b) Limited tax liability

Limited tax liability in accordance with § 2, para 1, no. 3 ErbStG occurs when neither the deceased/donor, nor the acquirer, are residents at the time at which the tax liability arises, but the transfer of assets concerns certain domestic assets. The domestic assets in question are listed in full in § 121 BewG, and these include domestic agricultural and forestry assets, real estate holdings, or business assets. Only the relevant domestic assets are then subject to German tax; an allowance of €2,000.00 in accordance with § 16 para. 2 ErbStG is granted. There are special circumstances for citizens of the EU and of the EEA. In certain cases, it may be beneficial to submit an application to impose unlimited tax liability in accordance with § 2 para 3 ErbStG. Tax allowances as per §§ 16 and 17 ErbStG can then be granted, as is the case with unrestricted tax liability, and it is possible to recognise any foreign inheritance or gift tax that has already been paid pursuant to § 21 ErbStG. Furthermore, the provisions of § 4 AStG stipulates that an extended limited tax liability applies within a period of five to ten years following a person’s move to a low tax area.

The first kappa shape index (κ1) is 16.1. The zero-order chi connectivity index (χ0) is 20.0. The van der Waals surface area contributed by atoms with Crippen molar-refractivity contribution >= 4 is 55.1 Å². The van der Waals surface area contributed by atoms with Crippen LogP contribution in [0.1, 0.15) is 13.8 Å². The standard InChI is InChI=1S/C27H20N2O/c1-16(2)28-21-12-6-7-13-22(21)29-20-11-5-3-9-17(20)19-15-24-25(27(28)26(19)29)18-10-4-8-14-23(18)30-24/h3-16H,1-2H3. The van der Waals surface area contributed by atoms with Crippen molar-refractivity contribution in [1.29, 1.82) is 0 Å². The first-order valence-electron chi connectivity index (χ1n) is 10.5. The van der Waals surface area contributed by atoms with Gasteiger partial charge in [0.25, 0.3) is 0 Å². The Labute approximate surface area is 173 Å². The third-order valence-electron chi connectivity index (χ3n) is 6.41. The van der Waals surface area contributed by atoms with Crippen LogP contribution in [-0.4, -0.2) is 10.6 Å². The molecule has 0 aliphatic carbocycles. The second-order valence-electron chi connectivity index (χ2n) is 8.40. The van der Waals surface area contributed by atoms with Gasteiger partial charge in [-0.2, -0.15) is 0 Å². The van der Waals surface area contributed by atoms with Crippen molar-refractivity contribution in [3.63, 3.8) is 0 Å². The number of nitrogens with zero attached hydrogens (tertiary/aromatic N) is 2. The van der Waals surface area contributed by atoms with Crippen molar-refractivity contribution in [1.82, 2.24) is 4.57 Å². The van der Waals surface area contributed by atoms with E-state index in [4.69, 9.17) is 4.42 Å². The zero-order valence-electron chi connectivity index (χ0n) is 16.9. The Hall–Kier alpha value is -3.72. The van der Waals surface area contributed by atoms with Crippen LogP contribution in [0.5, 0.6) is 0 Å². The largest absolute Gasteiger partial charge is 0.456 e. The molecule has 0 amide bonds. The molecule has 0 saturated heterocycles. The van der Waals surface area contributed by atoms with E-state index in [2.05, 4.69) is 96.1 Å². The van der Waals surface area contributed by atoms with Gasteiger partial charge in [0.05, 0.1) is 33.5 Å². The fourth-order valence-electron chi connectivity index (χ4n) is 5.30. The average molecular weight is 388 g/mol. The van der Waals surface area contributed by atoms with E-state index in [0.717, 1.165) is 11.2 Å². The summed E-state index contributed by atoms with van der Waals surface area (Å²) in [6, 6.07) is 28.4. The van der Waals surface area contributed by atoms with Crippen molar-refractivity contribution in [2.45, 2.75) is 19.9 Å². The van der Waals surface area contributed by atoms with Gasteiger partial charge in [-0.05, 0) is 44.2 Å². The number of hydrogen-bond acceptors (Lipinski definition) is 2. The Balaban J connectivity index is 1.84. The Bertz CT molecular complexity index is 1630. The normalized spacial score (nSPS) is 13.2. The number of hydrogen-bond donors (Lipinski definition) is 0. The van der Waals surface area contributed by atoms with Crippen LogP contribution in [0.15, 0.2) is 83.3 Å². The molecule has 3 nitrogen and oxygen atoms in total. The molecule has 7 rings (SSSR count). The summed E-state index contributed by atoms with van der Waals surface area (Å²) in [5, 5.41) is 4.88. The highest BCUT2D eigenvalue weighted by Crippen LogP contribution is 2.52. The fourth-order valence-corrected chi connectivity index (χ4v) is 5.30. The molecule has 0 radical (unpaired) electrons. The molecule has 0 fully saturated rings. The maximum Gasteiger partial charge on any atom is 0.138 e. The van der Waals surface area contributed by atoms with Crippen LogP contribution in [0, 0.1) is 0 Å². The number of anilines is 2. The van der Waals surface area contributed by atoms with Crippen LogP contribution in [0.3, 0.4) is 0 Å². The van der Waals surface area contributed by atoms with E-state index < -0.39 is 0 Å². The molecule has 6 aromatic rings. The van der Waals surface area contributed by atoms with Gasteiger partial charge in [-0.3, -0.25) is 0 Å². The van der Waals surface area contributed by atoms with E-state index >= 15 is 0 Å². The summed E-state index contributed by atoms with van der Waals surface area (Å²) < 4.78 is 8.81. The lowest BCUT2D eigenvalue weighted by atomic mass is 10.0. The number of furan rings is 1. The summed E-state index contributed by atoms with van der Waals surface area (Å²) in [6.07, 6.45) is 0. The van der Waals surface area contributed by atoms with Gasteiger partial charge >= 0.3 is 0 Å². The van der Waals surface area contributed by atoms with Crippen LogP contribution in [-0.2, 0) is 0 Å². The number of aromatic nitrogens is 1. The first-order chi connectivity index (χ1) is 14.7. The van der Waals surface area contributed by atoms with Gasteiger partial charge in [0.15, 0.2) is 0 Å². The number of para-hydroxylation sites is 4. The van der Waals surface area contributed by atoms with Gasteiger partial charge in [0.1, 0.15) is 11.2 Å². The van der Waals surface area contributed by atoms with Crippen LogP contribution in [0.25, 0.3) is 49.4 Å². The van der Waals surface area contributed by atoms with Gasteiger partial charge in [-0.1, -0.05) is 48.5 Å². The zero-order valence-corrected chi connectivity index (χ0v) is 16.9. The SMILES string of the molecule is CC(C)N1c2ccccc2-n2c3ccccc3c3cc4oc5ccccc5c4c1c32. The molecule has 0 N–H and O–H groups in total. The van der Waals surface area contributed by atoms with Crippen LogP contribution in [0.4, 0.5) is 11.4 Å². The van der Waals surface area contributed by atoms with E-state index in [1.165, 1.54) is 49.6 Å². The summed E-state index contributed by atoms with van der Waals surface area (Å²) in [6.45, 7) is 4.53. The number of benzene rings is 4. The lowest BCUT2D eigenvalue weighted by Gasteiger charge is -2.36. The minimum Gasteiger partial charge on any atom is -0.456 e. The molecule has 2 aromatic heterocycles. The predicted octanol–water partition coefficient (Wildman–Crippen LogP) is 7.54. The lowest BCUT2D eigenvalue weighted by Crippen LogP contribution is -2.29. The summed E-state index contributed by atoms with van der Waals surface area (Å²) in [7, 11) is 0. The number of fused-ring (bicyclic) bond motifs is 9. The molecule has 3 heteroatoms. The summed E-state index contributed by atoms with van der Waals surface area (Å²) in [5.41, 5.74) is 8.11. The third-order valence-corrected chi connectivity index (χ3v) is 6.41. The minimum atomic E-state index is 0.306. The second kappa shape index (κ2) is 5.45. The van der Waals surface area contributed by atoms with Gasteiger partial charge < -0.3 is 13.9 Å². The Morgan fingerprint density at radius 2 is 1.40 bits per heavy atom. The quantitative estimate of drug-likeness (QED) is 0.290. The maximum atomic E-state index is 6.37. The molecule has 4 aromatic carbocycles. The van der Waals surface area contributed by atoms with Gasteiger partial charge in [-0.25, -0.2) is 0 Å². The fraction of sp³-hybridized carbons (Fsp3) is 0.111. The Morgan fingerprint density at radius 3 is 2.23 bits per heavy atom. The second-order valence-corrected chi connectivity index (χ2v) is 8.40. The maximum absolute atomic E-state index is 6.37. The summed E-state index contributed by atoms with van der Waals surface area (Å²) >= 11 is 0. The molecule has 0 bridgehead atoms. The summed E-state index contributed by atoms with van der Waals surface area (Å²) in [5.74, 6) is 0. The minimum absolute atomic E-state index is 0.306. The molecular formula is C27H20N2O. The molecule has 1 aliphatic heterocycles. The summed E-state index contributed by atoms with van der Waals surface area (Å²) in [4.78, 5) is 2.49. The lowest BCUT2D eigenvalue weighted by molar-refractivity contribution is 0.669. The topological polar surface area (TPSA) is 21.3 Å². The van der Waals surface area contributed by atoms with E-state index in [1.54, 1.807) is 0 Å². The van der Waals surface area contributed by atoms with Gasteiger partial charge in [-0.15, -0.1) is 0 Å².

2. Tax calculations

Tax is generally calculated using the normal (market) value of the transferred assets. Various special provisions (e.g. for real estate holdings) are used. After the deduction of any tax allowances and exemptions, you can determine the taxable earnings. Based on the personal relationship between the deceased/donor and the acquirer, one of three tax brackets will then be applied; the tax rate can then be determined by reference to the amount of the earnings.